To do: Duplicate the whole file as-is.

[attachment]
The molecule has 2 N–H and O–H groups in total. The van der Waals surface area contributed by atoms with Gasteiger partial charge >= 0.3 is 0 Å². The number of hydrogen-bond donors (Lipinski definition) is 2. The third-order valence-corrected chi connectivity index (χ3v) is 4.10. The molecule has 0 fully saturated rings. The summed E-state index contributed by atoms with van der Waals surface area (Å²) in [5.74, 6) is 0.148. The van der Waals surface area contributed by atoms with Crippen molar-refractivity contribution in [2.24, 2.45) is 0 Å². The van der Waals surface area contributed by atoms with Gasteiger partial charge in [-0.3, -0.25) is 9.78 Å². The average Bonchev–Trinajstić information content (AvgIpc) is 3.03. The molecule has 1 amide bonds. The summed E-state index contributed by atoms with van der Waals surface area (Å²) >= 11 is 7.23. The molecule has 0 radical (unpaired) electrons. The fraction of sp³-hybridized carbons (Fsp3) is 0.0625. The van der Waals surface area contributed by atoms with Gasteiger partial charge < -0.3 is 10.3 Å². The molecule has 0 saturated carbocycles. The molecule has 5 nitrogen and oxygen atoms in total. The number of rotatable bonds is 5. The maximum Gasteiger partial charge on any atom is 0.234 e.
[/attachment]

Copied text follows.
The molecule has 2 N–H and O–H groups in total. The van der Waals surface area contributed by atoms with Gasteiger partial charge >= 0.3 is 0 Å². The number of hydrogen-bond donors (Lipinski definition) is 2. The third-order valence-corrected chi connectivity index (χ3v) is 4.10. The molecule has 0 fully saturated rings. The summed E-state index contributed by atoms with van der Waals surface area (Å²) in [5.74, 6) is 0.148. The van der Waals surface area contributed by atoms with Crippen molar-refractivity contribution in [2.24, 2.45) is 0 Å². The van der Waals surface area contributed by atoms with Gasteiger partial charge in [-0.3, -0.25) is 9.78 Å². The average Bonchev–Trinajstić information content (AvgIpc) is 3.03. The molecule has 1 amide bonds. The summed E-state index contributed by atoms with van der Waals surface area (Å²) >= 11 is 7.23. The molecule has 0 radical (unpaired) electrons. The fraction of sp³-hybridized carbons (Fsp3) is 0.0625. The van der Waals surface area contributed by atoms with Gasteiger partial charge < -0.3 is 10.3 Å². The molecule has 0 saturated carbocycles. The molecule has 5 nitrogen and oxygen atoms in total. The number of rotatable bonds is 5. The maximum Gasteiger partial charge on any atom is 0.234 e.